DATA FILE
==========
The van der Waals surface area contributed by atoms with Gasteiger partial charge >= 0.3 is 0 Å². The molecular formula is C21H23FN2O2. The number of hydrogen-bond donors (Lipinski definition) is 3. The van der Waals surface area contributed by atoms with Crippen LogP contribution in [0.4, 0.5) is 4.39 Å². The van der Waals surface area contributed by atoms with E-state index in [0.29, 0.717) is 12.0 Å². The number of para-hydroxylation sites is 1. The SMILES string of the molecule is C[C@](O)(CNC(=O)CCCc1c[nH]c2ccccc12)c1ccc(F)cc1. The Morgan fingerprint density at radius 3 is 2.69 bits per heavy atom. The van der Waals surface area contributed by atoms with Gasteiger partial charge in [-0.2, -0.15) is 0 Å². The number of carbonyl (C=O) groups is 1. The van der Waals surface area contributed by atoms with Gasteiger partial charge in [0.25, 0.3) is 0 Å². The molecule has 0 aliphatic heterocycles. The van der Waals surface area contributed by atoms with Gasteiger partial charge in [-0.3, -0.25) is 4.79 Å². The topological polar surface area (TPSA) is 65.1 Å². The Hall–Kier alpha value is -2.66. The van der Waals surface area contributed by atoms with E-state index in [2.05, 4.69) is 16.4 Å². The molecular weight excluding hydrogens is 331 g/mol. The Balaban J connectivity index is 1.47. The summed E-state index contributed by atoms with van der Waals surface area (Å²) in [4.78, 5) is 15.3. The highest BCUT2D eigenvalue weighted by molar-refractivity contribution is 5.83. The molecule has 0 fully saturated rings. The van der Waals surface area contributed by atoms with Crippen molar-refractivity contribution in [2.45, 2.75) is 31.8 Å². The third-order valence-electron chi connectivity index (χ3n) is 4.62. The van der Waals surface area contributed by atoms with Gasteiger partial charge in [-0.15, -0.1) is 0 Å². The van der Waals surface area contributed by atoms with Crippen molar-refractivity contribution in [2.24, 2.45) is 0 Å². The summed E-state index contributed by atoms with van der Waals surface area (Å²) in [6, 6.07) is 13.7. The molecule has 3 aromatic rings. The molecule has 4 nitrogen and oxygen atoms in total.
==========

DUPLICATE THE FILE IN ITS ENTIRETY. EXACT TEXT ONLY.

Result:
The van der Waals surface area contributed by atoms with Gasteiger partial charge >= 0.3 is 0 Å². The molecular formula is C21H23FN2O2. The number of hydrogen-bond donors (Lipinski definition) is 3. The van der Waals surface area contributed by atoms with Crippen LogP contribution in [0.4, 0.5) is 4.39 Å². The van der Waals surface area contributed by atoms with E-state index in [0.29, 0.717) is 12.0 Å². The number of para-hydroxylation sites is 1. The SMILES string of the molecule is C[C@](O)(CNC(=O)CCCc1c[nH]c2ccccc12)c1ccc(F)cc1. The Morgan fingerprint density at radius 3 is 2.69 bits per heavy atom. The van der Waals surface area contributed by atoms with Gasteiger partial charge in [-0.2, -0.15) is 0 Å². The number of carbonyl (C=O) groups is 1. The van der Waals surface area contributed by atoms with Gasteiger partial charge in [0.25, 0.3) is 0 Å². The molecule has 0 aliphatic heterocycles. The van der Waals surface area contributed by atoms with Gasteiger partial charge in [-0.3, -0.25) is 4.79 Å². The topological polar surface area (TPSA) is 65.1 Å². The Hall–Kier alpha value is -2.66. The van der Waals surface area contributed by atoms with E-state index in [2.05, 4.69) is 16.4 Å². The molecular weight excluding hydrogens is 331 g/mol. The Balaban J connectivity index is 1.47. The summed E-state index contributed by atoms with van der Waals surface area (Å²) in [4.78, 5) is 15.3. The highest BCUT2D eigenvalue weighted by molar-refractivity contribution is 5.83. The molecule has 0 fully saturated rings. The van der Waals surface area contributed by atoms with Crippen molar-refractivity contribution in [2.45, 2.75) is 31.8 Å². The third-order valence-electron chi connectivity index (χ3n) is 4.62. The van der Waals surface area contributed by atoms with Gasteiger partial charge in [-0.15, -0.1) is 0 Å². The van der Waals surface area contributed by atoms with Crippen molar-refractivity contribution in [2.24, 2.45) is 0 Å². The summed E-state index contributed by atoms with van der Waals surface area (Å²) in [6, 6.07) is 13.7. The molecule has 3 aromatic rings. The molecule has 4 nitrogen and oxygen atoms in total.